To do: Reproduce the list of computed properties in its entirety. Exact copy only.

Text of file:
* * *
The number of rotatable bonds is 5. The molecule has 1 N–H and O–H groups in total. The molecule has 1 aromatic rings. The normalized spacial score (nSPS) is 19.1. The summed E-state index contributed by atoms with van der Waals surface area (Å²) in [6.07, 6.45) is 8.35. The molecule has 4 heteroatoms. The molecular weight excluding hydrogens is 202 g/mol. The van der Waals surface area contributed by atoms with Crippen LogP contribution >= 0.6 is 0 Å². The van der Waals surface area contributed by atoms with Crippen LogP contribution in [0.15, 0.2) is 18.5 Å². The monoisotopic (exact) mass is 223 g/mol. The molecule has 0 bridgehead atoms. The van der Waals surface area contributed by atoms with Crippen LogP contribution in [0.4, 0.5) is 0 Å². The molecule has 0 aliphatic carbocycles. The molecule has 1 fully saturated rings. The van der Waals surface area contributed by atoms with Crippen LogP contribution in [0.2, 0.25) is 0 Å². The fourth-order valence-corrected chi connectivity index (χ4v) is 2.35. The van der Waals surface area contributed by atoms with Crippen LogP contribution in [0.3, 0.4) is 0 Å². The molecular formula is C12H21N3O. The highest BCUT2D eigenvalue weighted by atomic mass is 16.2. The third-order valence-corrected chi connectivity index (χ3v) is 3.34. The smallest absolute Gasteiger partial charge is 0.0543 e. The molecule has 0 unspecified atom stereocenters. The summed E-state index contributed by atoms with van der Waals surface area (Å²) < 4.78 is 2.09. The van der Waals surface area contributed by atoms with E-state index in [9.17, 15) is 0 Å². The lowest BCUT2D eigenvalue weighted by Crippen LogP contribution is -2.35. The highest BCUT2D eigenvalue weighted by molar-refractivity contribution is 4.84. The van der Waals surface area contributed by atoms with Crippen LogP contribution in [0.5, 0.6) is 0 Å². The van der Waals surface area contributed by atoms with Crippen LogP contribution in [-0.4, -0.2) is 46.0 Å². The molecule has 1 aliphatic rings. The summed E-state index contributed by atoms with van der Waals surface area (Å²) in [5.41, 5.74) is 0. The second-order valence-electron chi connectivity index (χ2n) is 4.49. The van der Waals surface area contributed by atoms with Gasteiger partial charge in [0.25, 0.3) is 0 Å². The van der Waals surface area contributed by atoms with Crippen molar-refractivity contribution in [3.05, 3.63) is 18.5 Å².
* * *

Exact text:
The number of rotatable bonds is 5. The molecule has 1 N–H and O–H groups in total. The molecule has 1 aromatic rings. The normalized spacial score (nSPS) is 19.1. The summed E-state index contributed by atoms with van der Waals surface area (Å²) in [6.07, 6.45) is 8.35. The molecule has 4 heteroatoms. The molecular weight excluding hydrogens is 202 g/mol. The van der Waals surface area contributed by atoms with Crippen LogP contribution >= 0.6 is 0 Å². The van der Waals surface area contributed by atoms with Crippen LogP contribution in [0.15, 0.2) is 18.5 Å². The monoisotopic (exact) mass is 223 g/mol. The molecule has 0 bridgehead atoms. The van der Waals surface area contributed by atoms with Crippen LogP contribution in [0.4, 0.5) is 0 Å². The molecule has 0 aliphatic carbocycles. The molecule has 1 fully saturated rings. The van der Waals surface area contributed by atoms with Crippen LogP contribution in [0.2, 0.25) is 0 Å². The fourth-order valence-corrected chi connectivity index (χ4v) is 2.35. The van der Waals surface area contributed by atoms with Crippen LogP contribution in [0.3, 0.4) is 0 Å². The molecular formula is C12H21N3O. The highest BCUT2D eigenvalue weighted by atomic mass is 16.2. The third-order valence-corrected chi connectivity index (χ3v) is 3.34. The smallest absolute Gasteiger partial charge is 0.0543 e. The molecule has 0 unspecified atom stereocenters. The summed E-state index contributed by atoms with van der Waals surface area (Å²) < 4.78 is 2.09. The van der Waals surface area contributed by atoms with E-state index in [9.17, 15) is 0 Å². The lowest BCUT2D eigenvalue weighted by Crippen LogP contribution is -2.35. The highest BCUT2D eigenvalue weighted by molar-refractivity contribution is 4.84. The van der Waals surface area contributed by atoms with Crippen LogP contribution in [0.5, 0.6) is 0 Å². The van der Waals surface area contributed by atoms with Crippen LogP contribution in [-0.4, -0.2) is 46.0 Å². The molecule has 1 aliphatic rings. The summed E-state index contributed by atoms with van der Waals surface area (Å²) in [5.41, 5.74) is 0. The second-order valence-electron chi connectivity index (χ2n) is 4.49. The van der Waals surface area contributed by atoms with Gasteiger partial charge in [0.25, 0.3) is 0 Å². The van der Waals surface area contributed by atoms with Crippen molar-refractivity contribution in [3.05, 3.63) is 18.5 Å².